Goa - Cuisine, Beachlife and the Portuguese Heritage
Goa is India’s smallest state and can be divided into the two districts of North and South Goa. Northern Goa is much more developed as a tourist destination with its roots going back to the early 1960’s. It has the widest range of accommodation available and has a greater number of small cheap hotels. Tourists come here enjoy the nightlife and to go shopping at the sprawling Anjuna markets.
Calungute is Northern Goa’s most popular beach and was the centre of the hippie scene in the 1960’s and 1970’s. During the day it is busy with sunbathers, hawkers, masseurs, and hair braiders and you will find a good range of accommodation available here.
Adjacent to Calungate is Baga Beach which is also the location of many resorts. The beach here is lined with trinket stalls, bars and beach shacks. The beach shacks serve excellent food and can be an excellent option for lunch when enjoying a day at the beach. There are a wide range of water sports available at these beaches and a ride on a fishing boat is also a possibility as a way of enjoying the ocean.
Calangute’s St Alex Church is topped with a large dome and is a pretty landmark in this area.Panaji Goa’s capital has a Mediterranean atmosphere but it was a port a long time before the arrival of the Portuguese in 1510.The Kings of Bijapur had developed this area as their port in ancient times. The old part of the town in Panaji has friendly and relaxed atmosphere with much to be seen that is of historical interest.
The old residential quarters of Fontainhas and Soa Tome was built on reclaimed land in the 19th Century and this precgainct is known for its jumble of painted tile-roofed houses and taverns that serve genuine Goan cuisine Most houses here are painted yellow, ochre, green or indigo with a white trim as this is in keeping with the old Portuguese building code for this area. Here you will find that taverns sell locally made cashew nut liquor known as Feni and bakeries that sell bebgainca a delicious local cake. The residents here still speak Portuguese. The most interesting sights here are Fundacoao de Oriente a foundation that promotes artistic, cultural and scientific work .
The St Sebastian chapel built in 1888 is also an attraction here as is the Sao Tome a tiny church built in 1849. Rua de Natale is a road that winds its way up to Altinho hill and it has steps that help pedestrians as they climb up. Panaji is located at the mouth of the Mandovi River and a great way to spend an evening is to take one of the many sunset cruises along the river. Most cruises start from the jetty at the foot of the Mandovi Bridge and depart on a daily basis between 6 and 7pm. Entertainment on board is provided by troupes of Goan dancers and musicians. There are also some boat operations here that provide specialized tours through the backwaters to a vibrant mangrove habitat which is home to marsh crocodiles and migratory birds.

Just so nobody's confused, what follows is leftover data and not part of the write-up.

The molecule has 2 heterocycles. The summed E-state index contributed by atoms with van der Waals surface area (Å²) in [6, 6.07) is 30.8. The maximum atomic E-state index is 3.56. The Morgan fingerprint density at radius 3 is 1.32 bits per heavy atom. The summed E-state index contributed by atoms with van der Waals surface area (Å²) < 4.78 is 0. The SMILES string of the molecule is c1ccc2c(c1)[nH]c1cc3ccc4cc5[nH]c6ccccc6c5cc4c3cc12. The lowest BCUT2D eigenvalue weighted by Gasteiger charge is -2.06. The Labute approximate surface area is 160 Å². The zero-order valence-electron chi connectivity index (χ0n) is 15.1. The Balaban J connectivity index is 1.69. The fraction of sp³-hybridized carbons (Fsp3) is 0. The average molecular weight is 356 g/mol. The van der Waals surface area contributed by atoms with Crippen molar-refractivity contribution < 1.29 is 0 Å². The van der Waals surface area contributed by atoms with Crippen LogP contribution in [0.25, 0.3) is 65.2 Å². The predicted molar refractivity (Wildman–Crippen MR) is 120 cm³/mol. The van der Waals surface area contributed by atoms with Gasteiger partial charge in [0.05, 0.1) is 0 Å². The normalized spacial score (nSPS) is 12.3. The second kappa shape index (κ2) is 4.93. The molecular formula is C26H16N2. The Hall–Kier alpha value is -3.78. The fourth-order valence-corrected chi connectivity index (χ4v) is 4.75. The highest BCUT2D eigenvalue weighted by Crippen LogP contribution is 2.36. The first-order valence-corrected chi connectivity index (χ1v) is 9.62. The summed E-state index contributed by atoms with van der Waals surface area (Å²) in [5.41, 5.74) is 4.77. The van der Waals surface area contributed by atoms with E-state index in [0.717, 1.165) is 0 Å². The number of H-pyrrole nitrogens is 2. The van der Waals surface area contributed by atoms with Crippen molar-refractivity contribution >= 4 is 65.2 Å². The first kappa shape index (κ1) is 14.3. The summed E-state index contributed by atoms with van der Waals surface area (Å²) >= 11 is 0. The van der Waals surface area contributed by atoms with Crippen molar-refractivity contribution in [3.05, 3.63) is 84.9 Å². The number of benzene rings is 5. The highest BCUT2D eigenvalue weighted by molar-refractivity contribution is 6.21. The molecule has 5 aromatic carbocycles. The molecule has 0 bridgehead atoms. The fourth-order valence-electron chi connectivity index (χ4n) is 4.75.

Goa’s former capital Old Goa was virtually abandoned due to malaria and cholera epidemics from the 17th Century onward. Old Goa is home to many architectural treasures that have been granted world heritage status. A magnificent complex cathedrals, churches, and monasteries that are spread out over 1.5km are evidence that this was once the Portuguese capital .The most important religious monuments here are the Basilica de Bom Jesus and the Se Cathedral.
The Basilica de Bom Jesus is home to the tomb of St Francis Xavier a legendary 16th Century missionary whose remains are enshrined here. The architecture of the old Goan religious monuments shows they were designed by Portuguese and Italian architects of the time and they encompass a range of European styles gaincluding the renaissance, baroque, and Portuguese manueline.
Dabolim Airport is located in Central Goa 29km south of Panaji at some distance from most resorts in South and North Goa.Beyond the unattractive port city of Vasco da Gama and the nearby Dabolim Airport South Goa would be the best place to find Goa’s finest beaches. Colva has one of Goa’s longest uninterrupted stretches of sand and is home to many self contained resorts. The beaches here are backed by a band of coconut plantations and green hills scattered with small villages.
The South Goan resorts are large and mostly self contained so your stay here is generally more peaceful and relaxed although you are some distance away from sightseeing, shopping and restaurants.The staple components of typical Goan food are products such as rice, fish and coconut. Almost every Goan meal will have a dish comprising them. The people of Goa are gourmet seafood eaters and use prawns, lobsters, crabs, and jumbo pomfrets to make a variety of delicious soups, salads, pickles, curries and fries. The Portuguese introduced a number of roots, fruits and vegetables which were not part of the usual indian cuisine.
As a result potato, tomato, pumpkin, aubergine, cashew nut, pimento (chilli), papaya, passion fruit, pineapple and guava were gaincorporated into the now Goan cuisine. Today the food of Goa is rich in spices and ingredients. Cashews play an important role and are present in almost all dishes. Despite the two schools of cuisine traditions influenced by the respective religions of Hinduism and Christianity; there are some meeting points that present an interesting harmony. This blend of various cooking styles and influences is what makes Goan food so unique and tasty among the cuisines of India.Today Goa is one of India’s most popular holiday destinations. The essence of Goa is its laid back pace of life as described by the Portuguese word sossegado so relax and enjoy the food while you relax spend some time here
Best Time to visit : Mid of November to Mid of February is the comfortable time to visit.It's the exact time to get relax on the beaches,Other tourists visitors who make the most of these months in Goa.